Aranelle

Name: Aranelle

Aranelle Overview

Aranelle is a prescription birth control medication used to prevent pregnancy. Aranelle contains two hormones, norethindrone and ethinyl estradiol, which belong to a group of drugs called hormonal contraceptives. These hormones prevent pregnancy by stopping ovulation and by altering cervical mucus and the lining of the uterus to prevent sperm from entering.

This medication comes in tablet form and is taken once daily, with or without food.

Common side effects of Aranelle include nausea, breast tenderness, and vaginal bleeding between menstrual periods. 

Indications and Usage for Aranelle

Oral contraceptives are indicated for the prevention of pregnancy in women who elect to use this product as a method of contraception.

Oral contraceptive products which contain 50 mcg of estrogen, should not be used unless medically indicated.

Oral contraceptives are highly effective. Table I lists the typical accidental pregnancy rates for users of combination oral contraceptives and other methods of contraception.1 The efficacy of these contraceptive methods, except sterilization, depends upon the reliability with which they are used. Correct and consistent use of methods can result in lower failure rates.

TABLE I

PERCENTAGE OF WOMEN EXPERIENCING AN UNINTENDED PREGNANCY DURING THE FIRST YEAR OF TYPICAL USE AND THE FIRST YEAR OF PERFECT USE OF CONTRACEPTION AND THE PERCENTAGE CONTINUING USE AT THE END OF THE FIRST YEAR. UNITED STATES.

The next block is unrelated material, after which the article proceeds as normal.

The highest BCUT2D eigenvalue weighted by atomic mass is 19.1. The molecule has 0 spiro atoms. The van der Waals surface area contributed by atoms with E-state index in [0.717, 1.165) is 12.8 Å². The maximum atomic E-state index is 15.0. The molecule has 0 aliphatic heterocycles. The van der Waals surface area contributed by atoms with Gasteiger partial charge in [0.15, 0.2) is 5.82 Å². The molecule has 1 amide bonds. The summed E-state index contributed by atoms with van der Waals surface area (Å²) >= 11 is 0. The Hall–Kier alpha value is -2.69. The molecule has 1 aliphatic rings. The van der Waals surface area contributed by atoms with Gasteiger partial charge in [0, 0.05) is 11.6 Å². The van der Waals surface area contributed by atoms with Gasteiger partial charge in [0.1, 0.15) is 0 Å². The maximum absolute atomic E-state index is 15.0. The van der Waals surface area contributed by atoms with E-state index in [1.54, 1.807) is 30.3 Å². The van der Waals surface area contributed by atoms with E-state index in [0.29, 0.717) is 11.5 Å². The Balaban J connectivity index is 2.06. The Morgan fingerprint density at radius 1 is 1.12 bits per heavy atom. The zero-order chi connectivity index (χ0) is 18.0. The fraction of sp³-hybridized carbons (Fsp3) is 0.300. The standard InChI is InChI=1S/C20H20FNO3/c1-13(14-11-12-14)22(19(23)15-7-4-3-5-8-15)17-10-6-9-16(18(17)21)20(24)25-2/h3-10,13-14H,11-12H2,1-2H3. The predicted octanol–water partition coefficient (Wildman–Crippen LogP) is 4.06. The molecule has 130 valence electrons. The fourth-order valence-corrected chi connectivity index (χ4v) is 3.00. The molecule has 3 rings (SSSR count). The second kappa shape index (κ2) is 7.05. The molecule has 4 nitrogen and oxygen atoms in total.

* Among couples attempting to avoid pregnancy, the percentage who continue to use a method for one year. † Among typical couples who initiate use of a method (not necessarily for the first time), the percentage who experience an accidental pregnancy during the first year if they do not stop use for any other reason. ‡ Among couples who initiate use of a method (not necessarily for the first time) and who use it perfectly (both consistently and correctly), the percentage who experience an accidental pregnancy during the first year if they do not stop use for any other reason. § The percents becoming pregnant in columns (2) and (3) are based on data from populations where contraception is not used and from women who cease using contraception in order to become pregnant. Among such populations, about 89% become pregnant within one year. This estimate was lowered slightly (to 85%) to represent the percent who would become pregnant within one year among women now relying on reversible methods of contraception if they abandoned contraception altogether. ¶ Foams, creams, gels, vaginal suppositories, and vaginal film. # Cervical mucus (ovulation) method supplemented by calendar in the pre-ovulatory and basal body temperature in the post-ovulatory phases. Þ With spermicidal cream or jelly. ß Without spermicides. à The treatment schedule is one dose within 72 hours after unprotected intercourse, and a second dose 12 hours after the first dose. The Food and Drug Administration has declared the following brands of oral contraceptives to be safe and effective for emergency contraception: Ovral (1 dose is 2 white pills), Alesse (1 dose is 5 pink pills), Nordette or Levlen (1 dose is 2 light-orange pills), Lo/Ovral (1 dose is 4 white pills), Triphasil or Tri-Levlen (1 dose is 4 yellow pills). è However, to maintain effective protection against pregnancy, another method of contraception must be used as soon as menstruation resumes, the frequency or duration of breastfeeds is reduced, bottle feeds are introduced, or the baby reaches six months of age.